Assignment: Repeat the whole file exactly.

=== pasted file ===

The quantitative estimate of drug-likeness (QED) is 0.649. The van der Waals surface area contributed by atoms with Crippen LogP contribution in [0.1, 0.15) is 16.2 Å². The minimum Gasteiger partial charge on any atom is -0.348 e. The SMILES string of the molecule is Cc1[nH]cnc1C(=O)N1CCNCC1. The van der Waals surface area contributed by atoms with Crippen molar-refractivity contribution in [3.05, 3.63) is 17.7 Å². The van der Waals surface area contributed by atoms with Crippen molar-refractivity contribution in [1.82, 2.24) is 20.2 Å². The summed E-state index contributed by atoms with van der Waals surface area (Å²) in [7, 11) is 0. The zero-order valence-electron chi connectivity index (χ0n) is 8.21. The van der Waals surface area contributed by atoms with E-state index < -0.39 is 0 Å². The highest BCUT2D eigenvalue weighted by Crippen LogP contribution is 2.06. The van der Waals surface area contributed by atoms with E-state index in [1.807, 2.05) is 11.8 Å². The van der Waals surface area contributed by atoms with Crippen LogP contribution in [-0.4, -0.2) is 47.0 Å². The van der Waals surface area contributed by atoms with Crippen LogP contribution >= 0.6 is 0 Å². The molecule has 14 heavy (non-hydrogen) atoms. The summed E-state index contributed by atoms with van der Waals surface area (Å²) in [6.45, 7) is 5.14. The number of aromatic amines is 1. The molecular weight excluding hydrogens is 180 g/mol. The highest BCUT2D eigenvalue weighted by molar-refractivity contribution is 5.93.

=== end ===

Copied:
The quantitative estimate of drug-likeness (QED) is 0.649. The van der Waals surface area contributed by atoms with Crippen LogP contribution in [0.1, 0.15) is 16.2 Å². The minimum Gasteiger partial charge on any atom is -0.348 e. The SMILES string of the molecule is Cc1[nH]cnc1C(=O)N1CCNCC1. The van der Waals surface area contributed by atoms with Crippen molar-refractivity contribution in [3.05, 3.63) is 17.7 Å². The van der Waals surface area contributed by atoms with Crippen molar-refractivity contribution in [1.82, 2.24) is 20.2 Å². The summed E-state index contributed by atoms with van der Waals surface area (Å²) in [7, 11) is 0. The zero-order valence-electron chi connectivity index (χ0n) is 8.21. The van der Waals surface area contributed by atoms with E-state index < -0.39 is 0 Å². The highest BCUT2D eigenvalue weighted by Crippen LogP contribution is 2.06. The van der Waals surface area contributed by atoms with E-state index in [1.807, 2.05) is 11.8 Å². The van der Waals surface area contributed by atoms with Crippen LogP contribution in [-0.4, -0.2) is 47.0 Å². The van der Waals surface area contributed by atoms with Crippen LogP contribution >= 0.6 is 0 Å². The molecule has 14 heavy (non-hydrogen) atoms. The summed E-state index contributed by atoms with van der Waals surface area (Å²) in [6.45, 7) is 5.14. The number of aromatic amines is 1. The molecular weight excluding hydrogens is 180 g/mol. The highest BCUT2D eigenvalue weighted by molar-refractivity contribution is 5.93.